The Haryana Urban Development Authority (Huda) on Friday released a list of 63 check dams in the city made during the British era, which the district authorities are planning to revive. The move comes in the wake of an order by the National Green Tribunal on Wednesday asking the administration to identify natural drains and protect them “at all costs”.
Repeated encroachments along the main Badshahpur drain and patchy concreting of natural drains had ensured that storm water mixed with sewage and flooded Gurgaon’s arterial roads, leaving thousands of commuters marooned in the last week of July.
Of the 63 bundhs in the list, only four —Jharsa Bundh, Khol Bundh, Dumduma Canal Bhundh and Gurgaon Canal —have survived.
“The district administration will submit the list to the court and will also draft a plan to revive the remaining bundhs,” a senior Huda official said.
The National Green Tribunal (NGT) was hearing a plea on concreting natural drains in the city on August 24 after a resident of DLF Phase 4, Vinod Chopra, filed a petition before the green tribunal.
Many of Gurgaon’s natural stormwater drains are ‘missing’, feared to have been filled up to construct shops, buildings and parking lots, the petition had said.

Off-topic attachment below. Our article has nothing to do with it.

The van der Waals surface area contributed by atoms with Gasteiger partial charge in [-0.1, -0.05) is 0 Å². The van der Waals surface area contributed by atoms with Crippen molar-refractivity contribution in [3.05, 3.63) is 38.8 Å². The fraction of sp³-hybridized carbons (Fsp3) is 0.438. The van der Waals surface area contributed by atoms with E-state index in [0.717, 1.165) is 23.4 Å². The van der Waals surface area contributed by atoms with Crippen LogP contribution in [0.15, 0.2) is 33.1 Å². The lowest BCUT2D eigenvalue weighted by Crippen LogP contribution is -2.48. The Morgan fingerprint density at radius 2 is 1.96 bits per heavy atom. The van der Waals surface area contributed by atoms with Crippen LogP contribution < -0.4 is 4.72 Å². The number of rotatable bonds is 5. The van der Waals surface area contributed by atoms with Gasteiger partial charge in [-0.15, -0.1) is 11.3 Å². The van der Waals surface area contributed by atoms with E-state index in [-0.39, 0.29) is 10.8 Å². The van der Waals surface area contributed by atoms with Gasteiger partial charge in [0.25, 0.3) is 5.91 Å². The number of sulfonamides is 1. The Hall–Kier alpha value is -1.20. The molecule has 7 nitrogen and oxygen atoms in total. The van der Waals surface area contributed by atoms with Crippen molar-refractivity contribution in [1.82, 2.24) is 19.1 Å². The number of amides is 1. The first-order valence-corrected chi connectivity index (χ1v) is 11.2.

The petition blamed the Huda and the Municipal Corporation of Gurgaon (MCG) of concreting natural drains and claimed that the process is “ecologically disastrous”.
The NGT norms say, “Drains in the city must be kept clean and obstruction free. No rainwater drain should be covered or used to carry sewage.”
The forest department officials said the city has very few bundhs left and it is difficult to revive them as they are encroached upon. “Only four to five of the traditional bundhs survive in the city,” said MD Sinha, conservator of forest, South Circle, Haryana.
“The next hearing is on September 2. The natural drain used to carry rainwater from low lying areas of sectors 27, 28 and 43, DLF Phase 4 and the neighbouring colonies in Gurgaon. The rainwater seeps into the ground, thus replenishing groundwater level. This cycle is not getting fulfilled because of loss of bundhs,” Chopra said.
He also pointed out that administration concreted the natural drains which resulted in reducing the rainwater carrying capacity of the natural drain. With no place left for the rainwater to flow, it flooded the city. “We had a glimpse of the disaster this monsoon and we can expect it to happen more often,” he said.
“The administration needs to revive the bundhs and stop concreting drains. stop concreting drains. The present scenario has reduced the level of groundwater recharge and is
also in contempt of the court order which states that natural drains in the city have to be protected,” Amit Chaudhery, a naturalist, said.